“Since then, Black History Month continues this discussion through activities such as museum exhibits, film screenings and many other means of encouraging the study of the achievements of black people.
“Some people may ask, ‘Why isn’t there a White History Month?’ I think it’s important to understand that black history is hugely underrepresented in culture. It gives a platform to the black community which otherwise can suffer to be represented.”
Head of School Bryanna A next spoke about black artists and rappers like Dave, Stormzy, Bob Marley, and politicians like Barack Obama, and other well-known activists like Martin Luther King and Malcolm X – and mentioned how these were people who we had probably all heard of before.
“Today however, we would like to showcase a few black people that you probably haven’t heard about before. Does anyone know who Garret Morgan is? He is the man who came up with significant inventions like the first 3-light traffic signal that we take for granted. Does anyone know who Marie Van Brittan Brown is? She co-invented the home security system. Or how about Lewis Latimer? The lightbulb itself was perfected by Thomas Edison, but the innovation used to create longer-lasting lightbulbs with a carbon filament came from African American inventor, Lewis Latimer.
“I have just given a few examples but there are so many more people that have created and invented everyday appliances that we use today, but that remain largely unrecognised.”
We then heard more from Ethan who spoke about offensive and problematic language that still exists today: “Most of you probably already know what word I am referring to. You only have to watch films like ‘12 Years a Slave’ to see how this word is used to make black people feel inferior and unworthy. Some people might say it without knowing what it means, or without knowing the amount of anger and pain that is stored in that word.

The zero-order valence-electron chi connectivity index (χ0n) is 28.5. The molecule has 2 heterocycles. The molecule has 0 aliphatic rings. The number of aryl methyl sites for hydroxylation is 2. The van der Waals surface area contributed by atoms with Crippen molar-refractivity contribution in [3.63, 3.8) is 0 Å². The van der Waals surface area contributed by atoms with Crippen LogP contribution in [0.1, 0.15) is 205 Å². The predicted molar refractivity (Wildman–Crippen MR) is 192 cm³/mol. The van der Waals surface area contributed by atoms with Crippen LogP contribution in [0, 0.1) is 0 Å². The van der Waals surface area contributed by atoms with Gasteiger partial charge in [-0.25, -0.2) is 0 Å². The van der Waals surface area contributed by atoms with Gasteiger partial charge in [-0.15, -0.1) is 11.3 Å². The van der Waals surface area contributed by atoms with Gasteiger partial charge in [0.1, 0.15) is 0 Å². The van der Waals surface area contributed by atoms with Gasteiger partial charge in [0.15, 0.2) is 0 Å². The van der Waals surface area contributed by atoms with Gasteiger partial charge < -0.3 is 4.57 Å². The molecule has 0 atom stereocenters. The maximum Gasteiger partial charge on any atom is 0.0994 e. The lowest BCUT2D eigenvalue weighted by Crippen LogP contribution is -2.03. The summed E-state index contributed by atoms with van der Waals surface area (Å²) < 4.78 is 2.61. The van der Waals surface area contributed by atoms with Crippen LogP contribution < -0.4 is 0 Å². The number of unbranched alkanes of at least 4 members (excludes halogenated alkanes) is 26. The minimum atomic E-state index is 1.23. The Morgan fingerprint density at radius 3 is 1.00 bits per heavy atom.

“It was in the summer of 1619 when a ship arrived in a port in Virginia, carrying around 20 Africans who were chained up to be sold as slaves. It was the first documented arrival of slaves in the US, and from then on, 12.5 million Africans were shipped around the world and of that number, only 10 million survived and made it to their destination, not ready for the amount of pain, abuse, and torture that they were about to endure.
“The N-word is tied into the idea that African people aren’t really human beings, and that they could be bought and sold, thrown overboard ships – without rights.
“I hope after hearing me speak, you will know the history of the word and understand why it shouldn’t be used and why it’s so offensive.”
After hearing from Ethan, Ahmad commented on the aim of today’s Assembly: “We have come here today to stand up and talk to all of you about our experiences and give you some information about black history and what it means to us. Hopefully after this, everyone can reflect on what has been said.”
Favour concluded the Assembly by adding: “I think that when there is no point in having a Black History Month, we’ll all know that we are heading in the right direction. Because at that point, everyone will be educated enough and know about our history and our pain, and we would be able to stop calling each other a black person, or a white person, or an Asian person, but instead just be seen as a person.
“We would be judged, not by the colour of our skin, or the shape of our eyes or nose, but by our deeds, our actions, our words, and what we can offer to society.”